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Anyone replace their fuel filter? At 100k, I just replaced mine. I have no clue if it needed but seemed like a good idea.
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Old 12-17-2010, 08:31 PM
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Sounds like we need to remove the intake and injectors and replace all of the 0 rings and gaskets --just to be sure--that might be the real trick to getting all well again--but remember winter gas will play tricks as well.
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Old 12-18-2010, 04:11 PM
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Quote:
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Sounds like we need to remove the intake and injectors and replace all of the 0 rings and gaskets --just to be sure--that might be the real trick to getting all well again--but remember winter gas will play tricks as well.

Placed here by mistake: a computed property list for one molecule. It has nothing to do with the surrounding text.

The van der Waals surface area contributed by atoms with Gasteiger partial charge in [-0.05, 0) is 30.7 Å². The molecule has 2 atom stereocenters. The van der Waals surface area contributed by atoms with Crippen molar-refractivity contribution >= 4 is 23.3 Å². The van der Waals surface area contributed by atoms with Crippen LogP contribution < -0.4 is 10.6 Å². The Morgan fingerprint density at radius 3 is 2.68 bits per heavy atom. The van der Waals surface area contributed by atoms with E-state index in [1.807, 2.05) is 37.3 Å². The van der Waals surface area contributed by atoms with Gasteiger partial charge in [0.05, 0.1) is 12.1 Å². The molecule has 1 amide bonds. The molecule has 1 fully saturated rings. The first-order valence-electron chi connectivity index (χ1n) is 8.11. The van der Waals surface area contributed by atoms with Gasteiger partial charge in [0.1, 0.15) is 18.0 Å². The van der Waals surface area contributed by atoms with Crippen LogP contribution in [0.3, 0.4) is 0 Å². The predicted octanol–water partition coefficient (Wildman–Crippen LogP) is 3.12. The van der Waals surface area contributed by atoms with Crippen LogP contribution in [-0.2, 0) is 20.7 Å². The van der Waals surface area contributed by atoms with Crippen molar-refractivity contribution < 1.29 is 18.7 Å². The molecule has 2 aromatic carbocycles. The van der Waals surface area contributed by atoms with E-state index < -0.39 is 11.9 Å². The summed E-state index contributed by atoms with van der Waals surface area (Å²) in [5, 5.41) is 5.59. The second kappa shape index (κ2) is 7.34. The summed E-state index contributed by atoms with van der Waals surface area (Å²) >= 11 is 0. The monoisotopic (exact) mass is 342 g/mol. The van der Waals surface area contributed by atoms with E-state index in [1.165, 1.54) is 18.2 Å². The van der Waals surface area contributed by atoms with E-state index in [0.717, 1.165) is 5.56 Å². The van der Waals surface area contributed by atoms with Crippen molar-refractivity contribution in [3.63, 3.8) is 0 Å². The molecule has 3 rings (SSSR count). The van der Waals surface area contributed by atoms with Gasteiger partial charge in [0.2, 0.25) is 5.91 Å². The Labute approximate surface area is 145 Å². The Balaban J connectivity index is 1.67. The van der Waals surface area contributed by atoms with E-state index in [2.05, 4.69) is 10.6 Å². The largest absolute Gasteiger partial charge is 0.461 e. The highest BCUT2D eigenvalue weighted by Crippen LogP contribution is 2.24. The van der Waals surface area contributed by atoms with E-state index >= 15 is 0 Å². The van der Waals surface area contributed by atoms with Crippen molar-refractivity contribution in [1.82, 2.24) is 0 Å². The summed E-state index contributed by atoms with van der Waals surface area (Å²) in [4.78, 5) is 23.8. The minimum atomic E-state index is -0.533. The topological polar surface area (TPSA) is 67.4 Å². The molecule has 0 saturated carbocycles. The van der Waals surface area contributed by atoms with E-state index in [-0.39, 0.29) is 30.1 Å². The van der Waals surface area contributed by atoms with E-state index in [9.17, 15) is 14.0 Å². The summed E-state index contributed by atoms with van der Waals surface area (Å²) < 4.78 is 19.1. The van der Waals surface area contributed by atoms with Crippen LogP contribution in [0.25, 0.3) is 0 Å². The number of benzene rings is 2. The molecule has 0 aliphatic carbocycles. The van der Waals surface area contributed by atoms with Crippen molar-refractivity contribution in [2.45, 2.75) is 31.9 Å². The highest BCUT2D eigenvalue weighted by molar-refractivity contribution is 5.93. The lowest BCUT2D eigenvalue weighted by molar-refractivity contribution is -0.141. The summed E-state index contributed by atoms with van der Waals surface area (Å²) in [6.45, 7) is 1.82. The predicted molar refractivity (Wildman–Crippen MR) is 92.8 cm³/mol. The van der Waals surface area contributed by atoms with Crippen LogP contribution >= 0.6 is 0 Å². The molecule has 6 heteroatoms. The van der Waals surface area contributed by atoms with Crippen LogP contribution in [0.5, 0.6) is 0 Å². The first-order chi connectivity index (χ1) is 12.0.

Yes Poolman, I had a lower consupton due to winter gas. Nothing major though. At the end of last winter, everything changed. Summer gas & winter gas. Oh well...
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Old 08-30-2011, 12:20 PM
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Update on the raw fuel smell & some starting issues when it's cold.
I had the raw fuel smell this past winter when it was really cold outside, even the car was garaged. After starting up and driving the first few miles, the smell in the cabin was nauseating. I opened the hood - the temp was around -30°C (around -22°F), and there was a cloud of fuel vapours steaming from the fuel rail at the injector level.
I was told and was certain it was due to aged injector O-rings.
As it turns out, this is an issue, but the problem is much worse and very $$$$.
This situation applies to the 3 liter M54B30 engine for all series: e39, e46, e53, e85.
The problem: the Siemens VDO injectors for this particular engine.